Ruby Tui and TJ Perenara win at World Rugby Awards

Ruby Tui and TJ Perenara win at World Rugby Awards

Ruby Tui and TJ Perenara win at the World Rugby Awards

Black Ferns Sevens player Rugby Tui won the Women’s Seven Player of the Year award and All Blacks halfback TJ Perenara won the World Rugby’s try of the year at the World Rugby Awards in Tokyo.

A gracious Ruby Tui was quick to acknowledge those that play along-side her including her teammates Sarah Hirini and Tyla Nathan-Wong, who were both the finalists in the Women’s sevens player of the Year category.  The sevens stalwart said that they had got equal pay with the men’s sevens tier payments in New Zealand and had got more tournaments as they wanted so she claimed that they now we have to front up.

TJ Perenara’s athletic try was a stand-out in the All Blacks match against Namibia during the recent Rugby World Cup.  The expressive halfback praised the South African team during his acceptance speech for inspiring a nation by  winning the 2019 RWC.

Fellow All Black, Ardie Savea was nominated for Player of the Year which went to South African flanker Pieter-Steph Du Toit.

Former All Black captain Richie McCaw and his former coach Sir Graham Henry were inducted into the World Rugby Hall of Fame along with the late Peter Fatialofa.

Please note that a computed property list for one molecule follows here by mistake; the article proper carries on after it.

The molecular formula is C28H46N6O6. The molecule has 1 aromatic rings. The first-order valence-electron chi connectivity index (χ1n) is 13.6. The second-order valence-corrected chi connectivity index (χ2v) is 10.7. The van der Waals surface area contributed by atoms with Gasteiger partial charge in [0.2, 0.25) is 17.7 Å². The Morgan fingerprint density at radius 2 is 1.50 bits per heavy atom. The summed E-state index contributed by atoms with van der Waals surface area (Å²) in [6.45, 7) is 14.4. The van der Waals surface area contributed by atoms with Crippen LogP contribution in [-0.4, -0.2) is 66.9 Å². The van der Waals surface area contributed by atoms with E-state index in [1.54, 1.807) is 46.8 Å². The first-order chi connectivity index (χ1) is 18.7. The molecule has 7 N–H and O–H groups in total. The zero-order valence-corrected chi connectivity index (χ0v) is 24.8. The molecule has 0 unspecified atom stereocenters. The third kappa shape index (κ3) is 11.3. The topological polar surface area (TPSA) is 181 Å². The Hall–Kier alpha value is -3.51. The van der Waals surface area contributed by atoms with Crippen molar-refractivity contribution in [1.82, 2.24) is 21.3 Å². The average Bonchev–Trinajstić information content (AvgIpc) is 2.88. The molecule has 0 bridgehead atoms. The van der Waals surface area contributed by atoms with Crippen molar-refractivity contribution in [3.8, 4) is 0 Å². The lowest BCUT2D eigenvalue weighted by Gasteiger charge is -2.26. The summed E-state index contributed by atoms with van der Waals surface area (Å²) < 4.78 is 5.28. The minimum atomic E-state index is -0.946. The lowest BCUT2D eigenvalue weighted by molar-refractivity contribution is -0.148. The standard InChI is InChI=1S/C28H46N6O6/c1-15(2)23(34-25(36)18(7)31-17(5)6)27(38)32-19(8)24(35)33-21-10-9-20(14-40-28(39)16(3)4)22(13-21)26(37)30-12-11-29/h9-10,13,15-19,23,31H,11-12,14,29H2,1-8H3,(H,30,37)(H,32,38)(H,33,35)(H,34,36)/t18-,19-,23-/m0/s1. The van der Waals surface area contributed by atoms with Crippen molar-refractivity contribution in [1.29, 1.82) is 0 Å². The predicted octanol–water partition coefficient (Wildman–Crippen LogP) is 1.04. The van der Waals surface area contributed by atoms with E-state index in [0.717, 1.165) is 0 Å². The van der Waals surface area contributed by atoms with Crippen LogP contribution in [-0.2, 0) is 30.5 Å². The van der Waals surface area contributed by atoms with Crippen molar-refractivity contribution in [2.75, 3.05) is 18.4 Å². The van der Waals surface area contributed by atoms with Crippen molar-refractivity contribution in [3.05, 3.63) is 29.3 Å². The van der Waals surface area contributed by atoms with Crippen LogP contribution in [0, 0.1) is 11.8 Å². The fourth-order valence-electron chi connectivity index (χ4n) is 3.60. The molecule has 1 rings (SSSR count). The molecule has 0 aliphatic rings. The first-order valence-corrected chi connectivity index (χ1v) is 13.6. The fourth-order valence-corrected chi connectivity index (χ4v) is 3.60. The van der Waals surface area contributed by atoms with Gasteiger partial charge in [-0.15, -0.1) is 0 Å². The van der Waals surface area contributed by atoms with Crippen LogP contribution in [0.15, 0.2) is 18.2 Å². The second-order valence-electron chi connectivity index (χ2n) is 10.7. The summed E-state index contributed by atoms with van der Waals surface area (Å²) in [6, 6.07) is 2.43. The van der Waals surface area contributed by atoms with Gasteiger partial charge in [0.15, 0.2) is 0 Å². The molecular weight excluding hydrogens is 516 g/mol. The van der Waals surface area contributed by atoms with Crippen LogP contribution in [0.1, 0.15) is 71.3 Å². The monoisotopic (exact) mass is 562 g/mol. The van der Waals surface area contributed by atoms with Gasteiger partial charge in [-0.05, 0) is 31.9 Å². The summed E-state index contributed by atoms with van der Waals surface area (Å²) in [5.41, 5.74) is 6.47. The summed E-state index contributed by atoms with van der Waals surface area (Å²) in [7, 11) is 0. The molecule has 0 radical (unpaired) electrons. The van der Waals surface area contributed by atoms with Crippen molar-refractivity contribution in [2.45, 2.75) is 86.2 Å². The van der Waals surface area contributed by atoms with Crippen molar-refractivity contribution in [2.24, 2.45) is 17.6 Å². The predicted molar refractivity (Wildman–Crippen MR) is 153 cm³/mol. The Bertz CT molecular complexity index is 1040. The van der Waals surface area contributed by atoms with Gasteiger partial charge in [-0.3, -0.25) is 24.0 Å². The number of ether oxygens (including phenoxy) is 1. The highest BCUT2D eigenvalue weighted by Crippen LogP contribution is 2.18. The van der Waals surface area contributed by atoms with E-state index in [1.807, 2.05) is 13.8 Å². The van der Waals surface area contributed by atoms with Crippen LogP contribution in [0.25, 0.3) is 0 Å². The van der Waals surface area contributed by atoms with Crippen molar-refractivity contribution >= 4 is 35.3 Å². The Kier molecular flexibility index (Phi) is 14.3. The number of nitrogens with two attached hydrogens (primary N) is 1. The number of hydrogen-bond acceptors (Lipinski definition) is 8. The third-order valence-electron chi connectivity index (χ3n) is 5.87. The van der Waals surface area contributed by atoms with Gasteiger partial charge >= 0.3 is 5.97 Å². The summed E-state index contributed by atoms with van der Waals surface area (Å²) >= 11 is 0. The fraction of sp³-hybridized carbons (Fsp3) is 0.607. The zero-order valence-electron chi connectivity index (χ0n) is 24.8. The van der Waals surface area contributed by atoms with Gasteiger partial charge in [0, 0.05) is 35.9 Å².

McCaw became inductee No 143.  His accolades coved his 2011 and 2015 RWC victories and being World Rugby Player of the Year in 2006, 2009 and 2010 and services to the game.

Inductee No 147, Sir Graham Henry’s acknowledgement included being Head Coach of Wales, and the All Blacks where he won 88 matches out of 103.  He was awarded World Rugby Coach of the Year in 2005, 2006, 2008, 2010 and 2011 and lead his side to Rugby World Cup glory in 2011.  Henry was quick to praise his family, players and the work of the coaches he had worked alongside during his time in the role.

Papali'itele Peter ‘Fats’ Fatialofa’s family including his wife of their eight children, Anne and son Jeremiah were at the ceremony to accept his inductee cap when he became inductee #146.  The Samoan icon and infamous piano mover was acknowledged for his contribution to the game including his role in captaining Manu Samoa and being the assistance coach of Samoa and women’s head coach and his Order of Merit from the Queen was highlighted.

“The World Rugby Hall of Fame recognises those who have made an outstanding contribution to the game of rugby throughout their careers, while also demonstrating rugby’s character-building values of integrity, passion, solidarity, discipline and respect.”


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